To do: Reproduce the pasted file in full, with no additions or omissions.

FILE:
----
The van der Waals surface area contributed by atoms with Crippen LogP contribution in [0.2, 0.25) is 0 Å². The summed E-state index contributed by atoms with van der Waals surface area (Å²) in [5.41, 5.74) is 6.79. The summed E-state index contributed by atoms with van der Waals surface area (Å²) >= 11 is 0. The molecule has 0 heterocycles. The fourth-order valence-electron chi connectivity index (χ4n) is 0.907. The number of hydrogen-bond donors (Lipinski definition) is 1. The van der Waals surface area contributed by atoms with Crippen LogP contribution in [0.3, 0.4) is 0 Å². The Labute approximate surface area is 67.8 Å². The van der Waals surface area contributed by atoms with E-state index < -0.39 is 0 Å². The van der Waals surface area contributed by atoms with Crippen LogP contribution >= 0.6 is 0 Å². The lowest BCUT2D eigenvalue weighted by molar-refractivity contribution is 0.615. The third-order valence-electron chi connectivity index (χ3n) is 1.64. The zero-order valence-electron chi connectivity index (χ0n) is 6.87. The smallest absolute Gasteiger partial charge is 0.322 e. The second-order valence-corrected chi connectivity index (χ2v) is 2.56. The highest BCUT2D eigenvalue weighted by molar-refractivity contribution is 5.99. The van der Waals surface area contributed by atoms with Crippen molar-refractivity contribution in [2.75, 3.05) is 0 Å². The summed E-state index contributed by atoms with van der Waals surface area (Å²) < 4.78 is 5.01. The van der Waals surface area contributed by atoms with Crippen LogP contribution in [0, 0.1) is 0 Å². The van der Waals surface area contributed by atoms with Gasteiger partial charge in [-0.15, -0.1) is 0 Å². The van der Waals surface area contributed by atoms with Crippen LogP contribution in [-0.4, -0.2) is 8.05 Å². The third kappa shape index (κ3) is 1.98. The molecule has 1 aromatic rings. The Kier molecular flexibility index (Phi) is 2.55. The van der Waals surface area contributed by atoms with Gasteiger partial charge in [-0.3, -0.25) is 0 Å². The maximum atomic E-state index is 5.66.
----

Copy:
The van der Waals surface area contributed by atoms with Crippen LogP contribution in [0.2, 0.25) is 0 Å². The summed E-state index contributed by atoms with van der Waals surface area (Å²) in [5.41, 5.74) is 6.79. The summed E-state index contributed by atoms with van der Waals surface area (Å²) >= 11 is 0. The molecule has 0 heterocycles. The fourth-order valence-electron chi connectivity index (χ4n) is 0.907. The number of hydrogen-bond donors (Lipinski definition) is 1. The van der Waals surface area contributed by atoms with Crippen LogP contribution in [0.3, 0.4) is 0 Å². The Labute approximate surface area is 67.8 Å². The van der Waals surface area contributed by atoms with E-state index < -0.39 is 0 Å². The van der Waals surface area contributed by atoms with Crippen LogP contribution >= 0.6 is 0 Å². The lowest BCUT2D eigenvalue weighted by molar-refractivity contribution is 0.615. The third-order valence-electron chi connectivity index (χ3n) is 1.64. The zero-order valence-electron chi connectivity index (χ0n) is 6.87. The smallest absolute Gasteiger partial charge is 0.322 e. The second-order valence-corrected chi connectivity index (χ2v) is 2.56. The highest BCUT2D eigenvalue weighted by molar-refractivity contribution is 5.99. The van der Waals surface area contributed by atoms with Crippen molar-refractivity contribution in [2.75, 3.05) is 0 Å². The summed E-state index contributed by atoms with van der Waals surface area (Å²) < 4.78 is 5.01. The van der Waals surface area contributed by atoms with Crippen LogP contribution in [0, 0.1) is 0 Å². The van der Waals surface area contributed by atoms with Gasteiger partial charge in [-0.15, -0.1) is 0 Å². The van der Waals surface area contributed by atoms with Crippen LogP contribution in [-0.4, -0.2) is 8.05 Å². The third kappa shape index (κ3) is 1.98. The molecule has 1 aromatic rings. The Kier molecular flexibility index (Phi) is 2.55. The van der Waals surface area contributed by atoms with Gasteiger partial charge in [-0.3, -0.25) is 0 Å². The maximum atomic E-state index is 5.66.